Mild monthly security update from Firefox – but update anyway


It’s time for this month’s scheduled Firefox update (technically, with 28 days between updates, you sometimes get two updates in one calendar month, but July 2022 isn’t one of those months)…

…and the good news is that the worst bugs listed, which get a risk category of High, are those found by Mozilla itself using automated bug-hunting tools, and lumped togther under two catchall CVE numbers:

  • CVE-2022-36320: Memory safety bugs fixed in Firefox 103.
  • CVE-2022-2505: Memory safety bugs fixed in Firefox 103 and 102.1.

The reason that these bugs are split into two groups is that Mozilla officially supports two flavours of its browser.

There’s the latest-and-greatest version, currently 103, which has all the latest features and relevant security fixes.

And there’s the Extended Support Release (ESR) flavour, which synchs up with the features in the latest version every few months, but in between gets security updates only, thus bringing in new features only after they’ve been available to try out in the mainstream version for some time.

As you can imagine, sysadmins and IT teams who support Firefox at work often like ESRs because it means they don’t have to foist new features on their own users (or take the inevitable support calls about new menu options, different icons and modified behaviour) without good warning.

There are almost always at least a few bugs fixed in the mainstream Firefox version that don’t appear in the ESR, and thus can’t be fixed there, because the bugs are new, introduced in the new code added to support the new features.

This is another reason that some sysadmins like ESR-style software, given that the code in those versions has been geneally exposed to real-life scrutiny for longer, without lagging behind on security patches.

In fact, Mozilla retains two ESR versions, so that you can try the previous and the current ESR versions at the same time before making the switch, thus never needing to use the cutting-edge version our your production network at all. (See below for the latest version numbers of all currently-supported versions.)

Misleading your clicks

Of the other six bugs on the patch list, we think two are intriguing and important, because both of them give attackers a chance to trick you into clicking something that isn’t what it seems:

  • CVE-2022-36319: Mouse Position spoofing with CSS transforms. Simply put, this bug means that a booby-trapped website could leave your mouse pointer positioned at the wrong spot in the browser window, so that clicking your mouse won’t register where you expect. This trick is generally known as clickjacking, where a scammer makes you think you’re clicking somewhere safe, when in fact you’re clicking on a link or button you would deliberately have avoided if only you knew. In its simplest form, clickjacking can engineer fake social media likes or unwanted ad impressions. At worst, it can lead you directly into harm from phishing attacks or fake downloads that aren’t obvious, even if you’re looking out for them.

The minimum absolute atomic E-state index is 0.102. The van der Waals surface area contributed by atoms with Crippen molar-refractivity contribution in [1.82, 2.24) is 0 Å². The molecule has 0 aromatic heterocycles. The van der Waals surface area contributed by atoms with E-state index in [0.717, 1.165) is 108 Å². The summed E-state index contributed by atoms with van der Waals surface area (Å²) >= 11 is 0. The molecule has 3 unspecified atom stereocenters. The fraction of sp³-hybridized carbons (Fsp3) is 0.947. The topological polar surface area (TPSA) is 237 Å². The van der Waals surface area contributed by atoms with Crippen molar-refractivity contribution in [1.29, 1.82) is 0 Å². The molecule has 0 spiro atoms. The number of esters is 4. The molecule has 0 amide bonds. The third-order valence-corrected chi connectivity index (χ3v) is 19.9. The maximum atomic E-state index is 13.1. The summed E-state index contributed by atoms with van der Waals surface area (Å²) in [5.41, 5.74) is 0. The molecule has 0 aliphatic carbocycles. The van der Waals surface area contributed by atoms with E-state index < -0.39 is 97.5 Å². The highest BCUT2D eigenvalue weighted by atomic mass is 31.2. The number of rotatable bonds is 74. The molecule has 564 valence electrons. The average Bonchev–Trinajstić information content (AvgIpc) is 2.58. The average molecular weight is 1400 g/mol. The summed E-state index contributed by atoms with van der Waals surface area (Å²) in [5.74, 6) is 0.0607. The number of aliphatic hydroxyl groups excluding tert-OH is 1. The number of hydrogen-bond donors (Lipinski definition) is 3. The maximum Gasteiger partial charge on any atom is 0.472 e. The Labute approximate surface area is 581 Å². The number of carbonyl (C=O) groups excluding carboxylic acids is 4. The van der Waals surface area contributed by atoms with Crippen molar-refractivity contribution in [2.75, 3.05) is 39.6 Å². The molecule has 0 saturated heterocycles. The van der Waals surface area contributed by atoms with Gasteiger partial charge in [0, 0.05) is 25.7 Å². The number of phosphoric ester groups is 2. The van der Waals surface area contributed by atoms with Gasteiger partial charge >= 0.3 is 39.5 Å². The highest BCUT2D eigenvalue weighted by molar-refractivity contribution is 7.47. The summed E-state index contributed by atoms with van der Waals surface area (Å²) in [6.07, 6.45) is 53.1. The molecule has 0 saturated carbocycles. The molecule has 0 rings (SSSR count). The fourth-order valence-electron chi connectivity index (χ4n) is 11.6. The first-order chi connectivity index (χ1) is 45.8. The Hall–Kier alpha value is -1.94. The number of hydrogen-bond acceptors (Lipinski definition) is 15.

• CVE-2022-36314: Opening local .lnk files could cause unexpected network loads. LNK files are Windows shortcuts, which are a whole can of security worms in their own right. (A .LNK file can sneakily redirect you to a file of type X, such as .EXE, while presenting itself with an icon of type Y, such as .PDF.) In this case, a web link that specified a local .LNK file, could, if clicked, redirect you to a file stored somewhere on the network instead. Although there’s no suggestion that the data fetched this way could be used for remote code execution (in other words, to make unauthorised changes, including implanting malware), you could easily be tricked into trusting remote content under the mistaken impression that it was local data. Any network request leaks some information to the person running the server at the other end, so it’s important for your browser to give you an accurate idea of where each link you click will take you.


What to do?

As usual, go to Help > About Firefox and see whether the popup box tells you Firefox is up to date or offers you a clickable button labelled [Update to X].

This time, the version you’re after is 103.0 (if you’re using the mainstream version), ESR 102.1 (if you’re on the most recent ESR version), or ESR 91.12 (if you’re on the oldest ESR flavour).

As we’ve explained before, but think it’s worth mentioning again, the two numbers in the ESR release identifiers add together to denote the mainstream release that they match up with in terms of security updates.

So, given that the current mainstream version is 103, you can quickly tell than 102.1 ESR (102+1 = 103) and 91.12 ESR (91+12 = 103) are the most recent releases in their respective lineages.

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